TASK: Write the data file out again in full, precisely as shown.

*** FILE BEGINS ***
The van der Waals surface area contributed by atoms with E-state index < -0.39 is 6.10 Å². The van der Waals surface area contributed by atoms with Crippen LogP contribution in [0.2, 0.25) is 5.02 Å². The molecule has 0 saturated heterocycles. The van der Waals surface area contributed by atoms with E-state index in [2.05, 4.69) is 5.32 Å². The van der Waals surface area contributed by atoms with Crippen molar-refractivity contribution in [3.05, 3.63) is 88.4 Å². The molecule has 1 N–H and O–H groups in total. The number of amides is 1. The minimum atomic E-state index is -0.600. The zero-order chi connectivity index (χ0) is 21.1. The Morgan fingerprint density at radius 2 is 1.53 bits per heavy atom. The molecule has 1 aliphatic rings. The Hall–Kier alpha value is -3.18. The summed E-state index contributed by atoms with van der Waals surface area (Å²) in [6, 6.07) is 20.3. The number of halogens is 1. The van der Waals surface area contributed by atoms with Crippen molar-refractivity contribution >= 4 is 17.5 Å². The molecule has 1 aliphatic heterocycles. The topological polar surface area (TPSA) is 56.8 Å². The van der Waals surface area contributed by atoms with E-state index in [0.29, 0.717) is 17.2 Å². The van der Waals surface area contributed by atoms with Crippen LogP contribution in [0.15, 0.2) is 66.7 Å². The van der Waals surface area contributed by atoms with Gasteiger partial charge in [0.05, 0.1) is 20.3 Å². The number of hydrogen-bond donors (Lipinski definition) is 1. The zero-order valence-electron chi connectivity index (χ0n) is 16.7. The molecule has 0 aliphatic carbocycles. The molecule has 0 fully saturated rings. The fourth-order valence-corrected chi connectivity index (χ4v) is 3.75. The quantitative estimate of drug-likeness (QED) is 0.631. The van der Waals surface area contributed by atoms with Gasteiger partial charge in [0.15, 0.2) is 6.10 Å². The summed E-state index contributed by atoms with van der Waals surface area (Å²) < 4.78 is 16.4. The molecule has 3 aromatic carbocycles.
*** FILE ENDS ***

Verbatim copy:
The van der Waals surface area contributed by atoms with E-state index < -0.39 is 6.10 Å². The van der Waals surface area contributed by atoms with Crippen LogP contribution in [0.2, 0.25) is 5.02 Å². The molecule has 0 saturated heterocycles. The van der Waals surface area contributed by atoms with E-state index in [2.05, 4.69) is 5.32 Å². The van der Waals surface area contributed by atoms with Crippen molar-refractivity contribution in [3.05, 3.63) is 88.4 Å². The molecule has 1 N–H and O–H groups in total. The number of amides is 1. The minimum atomic E-state index is -0.600. The zero-order chi connectivity index (χ0) is 21.1. The Morgan fingerprint density at radius 2 is 1.53 bits per heavy atom. The molecule has 1 aliphatic rings. The Hall–Kier alpha value is -3.18. The summed E-state index contributed by atoms with van der Waals surface area (Å²) in [6, 6.07) is 20.3. The number of halogens is 1. The van der Waals surface area contributed by atoms with Crippen molar-refractivity contribution >= 4 is 17.5 Å². The molecule has 1 aliphatic heterocycles. The topological polar surface area (TPSA) is 56.8 Å². The van der Waals surface area contributed by atoms with E-state index in [0.29, 0.717) is 17.2 Å². The van der Waals surface area contributed by atoms with Crippen LogP contribution in [0.15, 0.2) is 66.7 Å². The van der Waals surface area contributed by atoms with Gasteiger partial charge in [0.05, 0.1) is 20.3 Å². The number of hydrogen-bond donors (Lipinski definition) is 1. The zero-order valence-electron chi connectivity index (χ0n) is 16.7. The molecule has 0 aliphatic carbocycles. The molecule has 0 fully saturated rings. The fourth-order valence-corrected chi connectivity index (χ4v) is 3.75. The quantitative estimate of drug-likeness (QED) is 0.631. The van der Waals surface area contributed by atoms with Gasteiger partial charge in [0.15, 0.2) is 6.10 Å². The summed E-state index contributed by atoms with van der Waals surface area (Å²) < 4.78 is 16.4. The molecule has 3 aromatic carbocycles.